STRUCTURE IV: Bridge detachmentEntire Contents Copyright © 2011 CBH
The glue joint between the bridge and the soundboard is subject not only to the combined tension of the strings over the years, but also the stress of expansion and contraction the soundboard must undergo with changes of humidity. In older instruments, it can sometimes be noticed that the glue itself has broken down and lost strength with age. The relatively rigid bridge has no choice but to pop off the flexible soundboard.
A region of particular trouble is the treble curve, where makers need to take special care during assembly that the bridge is glued flat to the board and does not roll towards the bentside. In simple cases, poor tone or lack of tuning stability will result. It’s not uncommon for a bridge to give way entirely, which obviously renders the instrument unplayable because the complete stringband loses its alignment to the action.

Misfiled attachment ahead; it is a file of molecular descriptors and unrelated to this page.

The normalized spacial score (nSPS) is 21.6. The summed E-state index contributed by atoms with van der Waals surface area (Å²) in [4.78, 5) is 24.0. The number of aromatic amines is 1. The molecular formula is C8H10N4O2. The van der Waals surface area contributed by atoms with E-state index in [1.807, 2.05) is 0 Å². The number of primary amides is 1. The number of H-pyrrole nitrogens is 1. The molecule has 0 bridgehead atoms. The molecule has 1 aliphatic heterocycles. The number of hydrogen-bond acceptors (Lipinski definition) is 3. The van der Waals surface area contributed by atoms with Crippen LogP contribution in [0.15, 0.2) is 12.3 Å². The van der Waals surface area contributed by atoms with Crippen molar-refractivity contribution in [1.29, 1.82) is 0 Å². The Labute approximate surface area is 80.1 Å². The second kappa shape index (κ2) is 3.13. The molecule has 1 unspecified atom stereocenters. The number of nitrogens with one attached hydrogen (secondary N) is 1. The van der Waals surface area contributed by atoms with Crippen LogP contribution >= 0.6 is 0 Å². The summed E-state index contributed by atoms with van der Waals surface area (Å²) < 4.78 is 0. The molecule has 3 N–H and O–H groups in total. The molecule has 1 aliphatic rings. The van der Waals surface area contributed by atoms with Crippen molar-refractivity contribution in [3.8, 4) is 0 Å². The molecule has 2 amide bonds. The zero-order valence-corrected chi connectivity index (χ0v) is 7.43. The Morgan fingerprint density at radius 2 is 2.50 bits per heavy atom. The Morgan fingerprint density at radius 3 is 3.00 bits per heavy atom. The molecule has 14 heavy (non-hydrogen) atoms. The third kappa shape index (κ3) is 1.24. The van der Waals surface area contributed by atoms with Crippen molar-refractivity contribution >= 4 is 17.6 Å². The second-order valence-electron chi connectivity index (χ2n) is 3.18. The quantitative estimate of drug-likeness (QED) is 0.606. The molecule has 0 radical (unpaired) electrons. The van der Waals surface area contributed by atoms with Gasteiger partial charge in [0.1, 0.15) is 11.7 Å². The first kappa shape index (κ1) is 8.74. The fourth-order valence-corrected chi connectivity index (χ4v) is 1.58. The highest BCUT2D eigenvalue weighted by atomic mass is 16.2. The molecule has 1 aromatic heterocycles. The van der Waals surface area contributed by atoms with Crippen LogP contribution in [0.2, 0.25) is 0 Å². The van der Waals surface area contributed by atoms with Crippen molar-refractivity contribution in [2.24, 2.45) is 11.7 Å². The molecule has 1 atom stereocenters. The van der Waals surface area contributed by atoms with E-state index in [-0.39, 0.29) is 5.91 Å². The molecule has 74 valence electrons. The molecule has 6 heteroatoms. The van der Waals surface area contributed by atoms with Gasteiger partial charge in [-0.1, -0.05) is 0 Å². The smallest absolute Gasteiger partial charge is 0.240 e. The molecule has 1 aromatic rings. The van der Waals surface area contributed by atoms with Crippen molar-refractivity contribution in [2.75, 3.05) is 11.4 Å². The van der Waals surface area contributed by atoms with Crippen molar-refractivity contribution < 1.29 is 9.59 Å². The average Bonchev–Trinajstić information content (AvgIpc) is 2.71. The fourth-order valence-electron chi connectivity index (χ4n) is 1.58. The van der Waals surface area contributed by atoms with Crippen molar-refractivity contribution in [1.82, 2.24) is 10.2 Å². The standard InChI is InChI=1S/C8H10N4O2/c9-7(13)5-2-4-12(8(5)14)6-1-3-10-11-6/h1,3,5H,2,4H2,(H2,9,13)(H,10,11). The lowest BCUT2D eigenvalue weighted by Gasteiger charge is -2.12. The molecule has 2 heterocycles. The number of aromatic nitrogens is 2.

The bridge is usually the first item glued to the soundboard when the instrument is being built. The underside furniture is then glued, and the soundboard installed in the case. In a completed instrument, access is not always easily gained to provide support to the soundboard while the adrift bridge is being reattached. In such cases, it can be possible to drill holes through the bottom for temporary supporting dowels directly under the line of the bridge. Virginals or clavichords with large mouseholes can often provide sufficient access for props to reach from the instrument bottom to the underside of the soundboard while clamping pressure is provided from the top.
|Partial detachment of an Italian bridge around treble curve||Virginal with completely detached bridge|
|Reattaching the bridge
Carey Beebe reattaching a virginal bridge to its soundboard.
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